Sterling Hurt by Consumers Retrenchment, Greece on Watch, Canada CPI Due
Sterling expected to remain under pressure as UK mortgage approvals and credit data expected to remain subdued, Greece austerity vote in focus, Canada CPI beckons. New Premium trades on USDJPY, EURUSD, EURJPY, silver and more.
GBP continuous its tortuous week and given yesterdays data it doesnt look like it will get any better. Bad news out of the high street with administration orders for department store TJ Hughes and clothes retailer Jane Norman, as well as widespread shop closures for chocolate maker Thorntons and Carpetright, suggests that things are starting to tighten up for the consumer.
Todays mortgage approvals data for May is expected to remain at fairly low levels, around 46k as the housing market continues to remain tight.
Consumer credit is not expected to show much in the way of life either, with expectations of 0.4bn, down from Aprils 0.5bn, given that household spending for the fiscal year just ended showed the sharpest contraction since 1977.
Yesterday's rebound in the single currency has so far managed to remain below the 55 day MA at 1.4410 as markets factor in a yes vote at todays midday vote in the Greek parliament.
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The rally yesterday was also helped by ECB president Trichet more or less confirming that the ECB would raise rates by 0.25% at next weeks monthly meeting, when he confirmed the banks strong vigilance stance.
Given these factors and the fact that there appears to be broad agreement amongst EU leaders that the French bank rollover plan for Greek debt is the way forward there remains quite a lot of unease, and it is not hard to see why, when looking at what is unfolding outside the Greek parliament amongst the protestors.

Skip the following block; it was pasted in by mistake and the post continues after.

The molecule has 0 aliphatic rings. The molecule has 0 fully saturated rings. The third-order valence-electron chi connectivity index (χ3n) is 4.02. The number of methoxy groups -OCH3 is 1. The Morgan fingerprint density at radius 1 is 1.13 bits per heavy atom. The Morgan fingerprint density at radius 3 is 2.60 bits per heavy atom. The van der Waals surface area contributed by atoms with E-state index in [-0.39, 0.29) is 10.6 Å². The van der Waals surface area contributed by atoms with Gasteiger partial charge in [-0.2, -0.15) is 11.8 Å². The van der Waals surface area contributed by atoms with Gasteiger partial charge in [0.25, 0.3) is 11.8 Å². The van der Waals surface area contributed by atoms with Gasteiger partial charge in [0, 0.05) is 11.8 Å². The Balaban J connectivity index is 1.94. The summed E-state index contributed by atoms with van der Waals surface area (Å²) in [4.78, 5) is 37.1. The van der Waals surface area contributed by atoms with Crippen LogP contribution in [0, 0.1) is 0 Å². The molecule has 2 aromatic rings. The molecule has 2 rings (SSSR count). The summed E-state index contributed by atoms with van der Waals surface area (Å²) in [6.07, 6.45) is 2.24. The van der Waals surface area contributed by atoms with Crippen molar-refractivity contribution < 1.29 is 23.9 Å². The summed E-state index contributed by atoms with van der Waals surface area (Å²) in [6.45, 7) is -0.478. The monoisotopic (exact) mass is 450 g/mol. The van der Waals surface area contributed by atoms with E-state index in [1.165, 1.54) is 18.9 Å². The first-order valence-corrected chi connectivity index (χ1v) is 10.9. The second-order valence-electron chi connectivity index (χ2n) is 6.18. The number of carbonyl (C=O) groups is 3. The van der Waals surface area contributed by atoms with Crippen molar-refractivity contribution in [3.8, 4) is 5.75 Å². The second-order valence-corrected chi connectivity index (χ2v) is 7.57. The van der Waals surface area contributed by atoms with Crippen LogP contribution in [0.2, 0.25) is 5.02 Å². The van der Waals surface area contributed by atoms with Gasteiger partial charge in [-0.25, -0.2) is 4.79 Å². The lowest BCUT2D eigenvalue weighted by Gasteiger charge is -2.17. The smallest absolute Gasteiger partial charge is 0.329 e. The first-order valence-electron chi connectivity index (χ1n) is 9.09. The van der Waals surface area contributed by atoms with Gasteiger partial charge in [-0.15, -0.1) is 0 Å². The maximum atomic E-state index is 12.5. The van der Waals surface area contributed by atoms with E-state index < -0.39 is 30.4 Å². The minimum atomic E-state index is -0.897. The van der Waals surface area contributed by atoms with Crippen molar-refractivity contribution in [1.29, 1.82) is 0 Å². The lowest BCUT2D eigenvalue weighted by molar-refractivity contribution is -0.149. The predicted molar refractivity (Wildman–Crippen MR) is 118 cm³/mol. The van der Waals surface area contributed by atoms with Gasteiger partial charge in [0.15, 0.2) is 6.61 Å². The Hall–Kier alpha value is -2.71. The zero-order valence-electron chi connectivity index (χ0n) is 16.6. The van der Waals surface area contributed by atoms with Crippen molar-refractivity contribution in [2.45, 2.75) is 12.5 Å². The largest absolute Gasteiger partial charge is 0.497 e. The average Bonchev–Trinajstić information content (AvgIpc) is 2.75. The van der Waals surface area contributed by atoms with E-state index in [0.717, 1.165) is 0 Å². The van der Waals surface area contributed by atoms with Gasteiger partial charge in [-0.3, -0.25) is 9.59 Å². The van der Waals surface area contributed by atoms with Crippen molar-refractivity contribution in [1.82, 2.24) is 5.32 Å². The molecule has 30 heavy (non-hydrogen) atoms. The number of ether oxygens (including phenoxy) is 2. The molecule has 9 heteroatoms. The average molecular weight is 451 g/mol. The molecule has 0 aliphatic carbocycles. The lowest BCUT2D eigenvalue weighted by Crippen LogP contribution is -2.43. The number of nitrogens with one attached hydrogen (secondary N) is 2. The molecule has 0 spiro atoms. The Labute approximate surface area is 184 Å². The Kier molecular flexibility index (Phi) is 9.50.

There appears to be an alarming sense of complacency in the markets with respect to what is unfolding on the news screens in front of us, and even though the market could well get what it expects in the form of a yes vote, the feeling remains as to how the politicians will ever be able to implement the measures in the budget, given the apparent depth of opposition. Moving beyond a yes vote the markets will look towards the implementation vote, which also needs to be passed on Thursday this week, and that could be no less difficult.
Conflicting talk out of Europe about the existence of a Plan B yesterday also helped the single currency rise and if any of the votes turns out to be a no they sure will need one.
Canada CPI data for May is out at around the same time with expectations that prices will remain stable from Aprils numbers with a month on month rise of 0.3% and a year on year figure of 3.3%, though prices could well have fallen back given the recent decline in commodity prices.
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